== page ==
SDK - Introduction

Overview:

The Binah.AI Software Development Kit (SDK) supplies a tool to measure a person’s photoplethysmography (PPG) and extract heart rate, respiration rate, oxygen saturation, heart rate variability (HRV), and stress index measurements - using the camera of a mobile device. The signal is extracted either remotely from a video stream of a person’s face (using rPPG methodology), or from a video feed of a person's finger (using PPG methodology). The HRV is calculated utilizing statistical modeling of heart rate interval variability.

The SDK controls the device camera for the video stream and performs the measurement calculations.

There is a high-level SDK appropriate for either Android-based mobile devices or iOS mobile devices. 

Background:

Photoplethysmography detects the optical absorption variations in the skin due to blood volume variations during the cardiac cycle [1]. There are two categories of devices based on PPG: contact-based and remote. Herein we refer to them as PPG and rPPG, respectively.

The heart rate is measured from the light intensity fluctuations due to the cardiac cycle [2]. The local peaks of the light intensity yield the instantaneous heart rate and the RR interval. The fluctuations indicate how the cardiovascular system is adjusted to sudden physical and psychological challenges to homeostasis. The measure of these fluctuations is referred to as HRV, and corresponds to a collection of statistical data [3]. The calculated parameters relate to the status of the sympathetic nervous system (SNS) and parasympathetic nervous system (PNS) activities. The SNS and PNS are indicators for the individual stress level, allowing the estimate of the stress index.

The respiration operation modulates the PPG signal [4]. The slow varying modulation is used to measure the respiration rate.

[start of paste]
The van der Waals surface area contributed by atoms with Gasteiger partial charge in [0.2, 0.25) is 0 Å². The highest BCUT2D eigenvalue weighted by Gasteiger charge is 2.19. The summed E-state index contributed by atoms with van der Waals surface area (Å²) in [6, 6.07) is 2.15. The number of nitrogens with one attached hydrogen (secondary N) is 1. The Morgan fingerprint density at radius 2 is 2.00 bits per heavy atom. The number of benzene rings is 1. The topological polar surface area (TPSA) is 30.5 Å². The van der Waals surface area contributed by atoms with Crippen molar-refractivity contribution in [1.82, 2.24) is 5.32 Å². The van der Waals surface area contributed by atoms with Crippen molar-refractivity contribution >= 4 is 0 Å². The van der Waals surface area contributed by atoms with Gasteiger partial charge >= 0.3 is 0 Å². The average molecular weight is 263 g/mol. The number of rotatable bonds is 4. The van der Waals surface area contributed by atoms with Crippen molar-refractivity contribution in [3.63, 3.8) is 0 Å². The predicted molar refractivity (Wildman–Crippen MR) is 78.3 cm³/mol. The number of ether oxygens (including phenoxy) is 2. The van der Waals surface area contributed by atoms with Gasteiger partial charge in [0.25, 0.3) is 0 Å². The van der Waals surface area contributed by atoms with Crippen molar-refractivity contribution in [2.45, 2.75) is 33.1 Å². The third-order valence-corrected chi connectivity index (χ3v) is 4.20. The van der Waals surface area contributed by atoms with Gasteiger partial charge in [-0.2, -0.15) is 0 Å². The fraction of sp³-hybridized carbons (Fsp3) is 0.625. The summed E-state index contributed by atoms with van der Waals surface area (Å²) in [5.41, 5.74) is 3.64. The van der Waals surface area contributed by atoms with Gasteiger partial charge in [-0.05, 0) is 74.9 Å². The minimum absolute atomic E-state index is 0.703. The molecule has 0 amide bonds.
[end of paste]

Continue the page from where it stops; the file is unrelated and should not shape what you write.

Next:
The Oxygen saturation (SpO2) is measured from the light absorption difference of oxygenated hemoglobin (HbO2) and deoxygenated hemoglobin (Hb) at different wavelengths [5]. In the SDK we use the different camera colors to perform this calculation.

References:

    1. W. Verkruysse, L. O. Svaasand, and J. S. Nelson, ”Remote plethysmographic imaging using ambient light”, Opt. Express 16(26), pp. 21434-21445 (2008); G. de Haan, and V. Jeanne, IEEE Trans. Biomed. Eng. 60, 2878-2886 (2013).
    2. D. McDuff, S. Gontarek, R. W. Picard, “Remote detection of photoplethysmographic systolic and diastolic peaks using a digital camera”, IEEE Trans. Biomed. Eng. 61, 2948–2954 (2014).
    3. F. Shaffer, J. P. Ginsberg , “An Overview of Heart Rate Variability Metrics and Norms”, Frontiers in Public Health 5, 258 (2017).
    4. W. Karlen, S. Raman, J. Mark Ansermino, and G. A. Dumont, “Multiparameter Respiratory Rate Estimation From the Photoplethysmogram”, IEEE Trans. Biomed. Eng. 60, 1946-1953 (2013).
    5. L. Kong, Y. Zhao, L. Dong, Y. Jian, X. Jin, B. Li, Y. Feng, M. Liu, X. Liu, and H. Wu, “Non-contact detection of oxygen saturation based on visible light imaging device using ambient light”, Optics Express, 21, 17464-17471 (2013)
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